Exceptional work is always associated with periods of deep concentration. Nothing excellent ever comes from a scattered effort
We pay attention half-heartedly on almost everything we do these days. We live in an activity illusion and think that ‘busyness’ is equal to good business. Busyness is sometimes just procrastination in disguise. Busyness may make you feel good and make you think you are more productive but when we look back at the end of the day we realize we haven’t done anything worthwhile. We are training our minds to have continuous partial attention, and our attention is being fragmented ...Exceptional work is always associated with periods of deep concentration. Nothing excellent ever comes from a scattered effort.
Focus is saying no to 1,000 good ideas.
[About Angela Duckworth - American academic, psychologist - experiment]
Duckworth finds it useful to divide the mechanics of achievement into two separate dimensions: motivation and volition. Each one, she says, is necessary to achieve long-term goals, but neither is sufficient alone. Most of us are familiar with the experience of possessing motivation but lacking volition: You can be extremely motivated to lose weight, for example, but unless you have the volition— the willpower, the self-control— to put down the cherry Danish and pick up the free weights, you’re not going to succeed.
If a child is highly motivated, the self-control techniques and ...
We need to think about failure differently.
I’m not the first to say that failure, when approached properly, can be an opportunity for growth. But the way most people interpret this assertion is that mistakes are a necessary evil. Mistakes aren’t a necessary evil. They aren’t evil at all.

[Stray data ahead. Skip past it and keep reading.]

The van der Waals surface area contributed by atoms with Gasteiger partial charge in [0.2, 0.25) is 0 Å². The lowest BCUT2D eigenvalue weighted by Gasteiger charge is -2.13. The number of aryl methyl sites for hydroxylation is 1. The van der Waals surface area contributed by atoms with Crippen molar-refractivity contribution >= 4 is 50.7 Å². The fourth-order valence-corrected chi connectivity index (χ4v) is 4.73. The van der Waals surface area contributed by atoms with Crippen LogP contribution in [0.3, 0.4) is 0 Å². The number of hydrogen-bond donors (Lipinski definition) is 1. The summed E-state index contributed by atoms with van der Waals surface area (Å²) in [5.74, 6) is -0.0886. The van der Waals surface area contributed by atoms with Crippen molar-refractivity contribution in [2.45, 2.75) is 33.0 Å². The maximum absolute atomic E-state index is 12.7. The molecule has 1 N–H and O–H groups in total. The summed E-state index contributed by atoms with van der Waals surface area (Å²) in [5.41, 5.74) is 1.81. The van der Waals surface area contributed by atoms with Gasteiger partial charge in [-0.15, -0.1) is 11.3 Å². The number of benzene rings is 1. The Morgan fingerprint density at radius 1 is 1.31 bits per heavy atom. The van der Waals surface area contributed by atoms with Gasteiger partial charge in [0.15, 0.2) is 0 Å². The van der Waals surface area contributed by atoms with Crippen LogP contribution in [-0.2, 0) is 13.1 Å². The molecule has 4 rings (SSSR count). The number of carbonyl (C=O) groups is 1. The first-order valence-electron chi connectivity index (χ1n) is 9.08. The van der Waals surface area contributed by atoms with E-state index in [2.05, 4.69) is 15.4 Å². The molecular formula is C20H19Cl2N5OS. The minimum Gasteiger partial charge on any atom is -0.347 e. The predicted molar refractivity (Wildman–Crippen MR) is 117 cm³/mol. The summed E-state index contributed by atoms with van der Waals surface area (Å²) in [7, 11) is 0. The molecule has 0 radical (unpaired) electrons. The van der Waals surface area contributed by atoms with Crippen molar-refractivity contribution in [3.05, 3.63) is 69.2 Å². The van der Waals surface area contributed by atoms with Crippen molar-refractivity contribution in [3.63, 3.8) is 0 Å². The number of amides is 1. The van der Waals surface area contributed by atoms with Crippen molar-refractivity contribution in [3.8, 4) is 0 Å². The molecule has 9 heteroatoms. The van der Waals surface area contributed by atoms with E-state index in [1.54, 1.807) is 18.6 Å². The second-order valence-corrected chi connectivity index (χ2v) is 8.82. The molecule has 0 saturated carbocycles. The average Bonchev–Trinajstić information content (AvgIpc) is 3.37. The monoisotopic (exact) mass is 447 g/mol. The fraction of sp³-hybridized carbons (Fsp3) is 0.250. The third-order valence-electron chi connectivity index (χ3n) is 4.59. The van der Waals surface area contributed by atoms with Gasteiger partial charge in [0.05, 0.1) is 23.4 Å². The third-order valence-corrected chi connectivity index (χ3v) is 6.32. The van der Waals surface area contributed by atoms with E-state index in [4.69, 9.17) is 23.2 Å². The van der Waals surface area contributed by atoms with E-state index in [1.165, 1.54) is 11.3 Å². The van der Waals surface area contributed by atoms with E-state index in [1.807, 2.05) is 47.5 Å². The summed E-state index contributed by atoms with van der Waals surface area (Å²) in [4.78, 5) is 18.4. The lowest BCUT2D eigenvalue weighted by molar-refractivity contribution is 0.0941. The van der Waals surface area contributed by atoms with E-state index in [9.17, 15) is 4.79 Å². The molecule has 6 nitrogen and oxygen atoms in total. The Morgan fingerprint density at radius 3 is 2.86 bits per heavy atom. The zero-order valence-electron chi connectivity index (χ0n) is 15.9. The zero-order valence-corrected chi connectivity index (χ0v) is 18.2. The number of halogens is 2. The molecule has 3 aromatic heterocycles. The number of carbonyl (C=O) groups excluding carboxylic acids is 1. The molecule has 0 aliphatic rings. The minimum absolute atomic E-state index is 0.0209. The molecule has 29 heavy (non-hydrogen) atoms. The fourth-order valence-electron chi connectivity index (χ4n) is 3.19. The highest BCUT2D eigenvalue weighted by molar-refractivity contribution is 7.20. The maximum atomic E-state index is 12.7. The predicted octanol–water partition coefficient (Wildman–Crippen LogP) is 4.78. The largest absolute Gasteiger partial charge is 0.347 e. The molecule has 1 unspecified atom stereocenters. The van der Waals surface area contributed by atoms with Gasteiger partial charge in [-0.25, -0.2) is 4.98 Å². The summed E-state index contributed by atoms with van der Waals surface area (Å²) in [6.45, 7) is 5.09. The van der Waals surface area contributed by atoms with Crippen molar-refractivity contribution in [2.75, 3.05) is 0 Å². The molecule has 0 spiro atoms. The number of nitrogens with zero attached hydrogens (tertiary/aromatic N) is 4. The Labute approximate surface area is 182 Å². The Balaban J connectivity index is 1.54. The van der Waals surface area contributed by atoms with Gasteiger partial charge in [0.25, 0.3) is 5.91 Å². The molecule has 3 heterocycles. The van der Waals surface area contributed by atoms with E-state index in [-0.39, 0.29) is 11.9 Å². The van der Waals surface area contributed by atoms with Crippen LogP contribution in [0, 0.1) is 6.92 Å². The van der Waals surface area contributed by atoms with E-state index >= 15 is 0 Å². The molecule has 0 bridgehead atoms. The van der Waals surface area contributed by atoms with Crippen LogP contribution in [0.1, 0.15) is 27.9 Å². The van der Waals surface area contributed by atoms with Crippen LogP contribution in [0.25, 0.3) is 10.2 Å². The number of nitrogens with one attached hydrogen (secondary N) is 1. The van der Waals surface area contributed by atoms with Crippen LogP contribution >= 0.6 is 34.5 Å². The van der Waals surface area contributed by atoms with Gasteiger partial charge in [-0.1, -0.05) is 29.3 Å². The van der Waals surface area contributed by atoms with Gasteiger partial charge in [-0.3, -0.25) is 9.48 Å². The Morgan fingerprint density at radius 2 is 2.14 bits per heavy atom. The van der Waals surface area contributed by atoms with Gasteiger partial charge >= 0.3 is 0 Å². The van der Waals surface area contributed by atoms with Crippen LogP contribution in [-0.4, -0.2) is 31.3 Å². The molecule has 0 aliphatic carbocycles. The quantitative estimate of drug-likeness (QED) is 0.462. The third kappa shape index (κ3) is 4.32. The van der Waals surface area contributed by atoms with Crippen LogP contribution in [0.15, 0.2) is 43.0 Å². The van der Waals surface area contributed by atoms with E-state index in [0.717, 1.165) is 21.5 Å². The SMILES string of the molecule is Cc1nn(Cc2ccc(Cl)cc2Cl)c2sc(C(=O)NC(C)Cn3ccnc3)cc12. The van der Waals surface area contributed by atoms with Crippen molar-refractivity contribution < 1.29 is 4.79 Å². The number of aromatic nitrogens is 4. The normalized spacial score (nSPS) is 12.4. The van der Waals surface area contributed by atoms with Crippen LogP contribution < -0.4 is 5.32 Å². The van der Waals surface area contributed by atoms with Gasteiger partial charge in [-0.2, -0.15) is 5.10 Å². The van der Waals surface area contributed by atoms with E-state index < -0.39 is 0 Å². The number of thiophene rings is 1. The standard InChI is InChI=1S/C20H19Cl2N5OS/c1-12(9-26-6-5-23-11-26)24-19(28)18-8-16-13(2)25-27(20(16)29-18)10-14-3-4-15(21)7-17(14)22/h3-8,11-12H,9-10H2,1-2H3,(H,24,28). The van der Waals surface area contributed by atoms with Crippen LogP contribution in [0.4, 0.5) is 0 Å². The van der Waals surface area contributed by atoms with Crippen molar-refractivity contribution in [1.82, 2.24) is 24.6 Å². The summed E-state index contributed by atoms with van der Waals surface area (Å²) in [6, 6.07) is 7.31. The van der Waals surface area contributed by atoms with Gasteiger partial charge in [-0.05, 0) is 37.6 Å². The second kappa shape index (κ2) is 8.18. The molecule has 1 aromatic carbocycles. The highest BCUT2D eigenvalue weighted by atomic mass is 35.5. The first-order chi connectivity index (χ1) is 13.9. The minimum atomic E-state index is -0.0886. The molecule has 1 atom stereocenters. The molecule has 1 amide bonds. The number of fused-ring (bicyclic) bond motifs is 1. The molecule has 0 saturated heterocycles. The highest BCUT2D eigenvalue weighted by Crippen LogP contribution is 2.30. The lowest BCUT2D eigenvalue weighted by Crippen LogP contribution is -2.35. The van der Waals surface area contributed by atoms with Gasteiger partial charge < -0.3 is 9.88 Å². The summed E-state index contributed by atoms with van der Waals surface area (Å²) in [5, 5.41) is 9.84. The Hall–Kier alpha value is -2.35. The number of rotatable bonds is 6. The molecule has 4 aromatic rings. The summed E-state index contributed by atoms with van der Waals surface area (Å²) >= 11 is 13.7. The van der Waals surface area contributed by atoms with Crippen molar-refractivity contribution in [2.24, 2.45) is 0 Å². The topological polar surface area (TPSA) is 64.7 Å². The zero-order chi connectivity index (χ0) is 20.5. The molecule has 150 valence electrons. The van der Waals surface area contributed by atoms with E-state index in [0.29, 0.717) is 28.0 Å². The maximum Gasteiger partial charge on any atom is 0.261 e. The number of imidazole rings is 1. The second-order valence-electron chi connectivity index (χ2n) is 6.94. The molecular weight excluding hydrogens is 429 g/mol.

They are an inevitable consequence of doing something new (and, as such, should be seen as valuable; without them, we’d have no originality). And yet, even as I say that embracing failure is an important part of learning, I also acknowledge that acknowledging this truth is not enough.
That’s because failure is painful, and our feelings about this pain tend to screw up our understanding of its worth. To disentangle the good and the bad parts of failure, we have to recognize both the reality of the pain and the benefit of the resulting growth.
That good is the enemy of great is not just a business problem. It is a human problem... And that is one of the key reasons why we have so little that becomes great. We don't have great schools, principally because we have good schools. We don't have great government, principally because we have good government. Few people attain great lives, in large part because it is just so easy to settle for a good life.
The point is this: Big thinkers are specialists in creating positive, forward-looking, optimistic pictures in their own minds and in the minds of others. To think big, we must use words and phrases that produce big, positive mental images.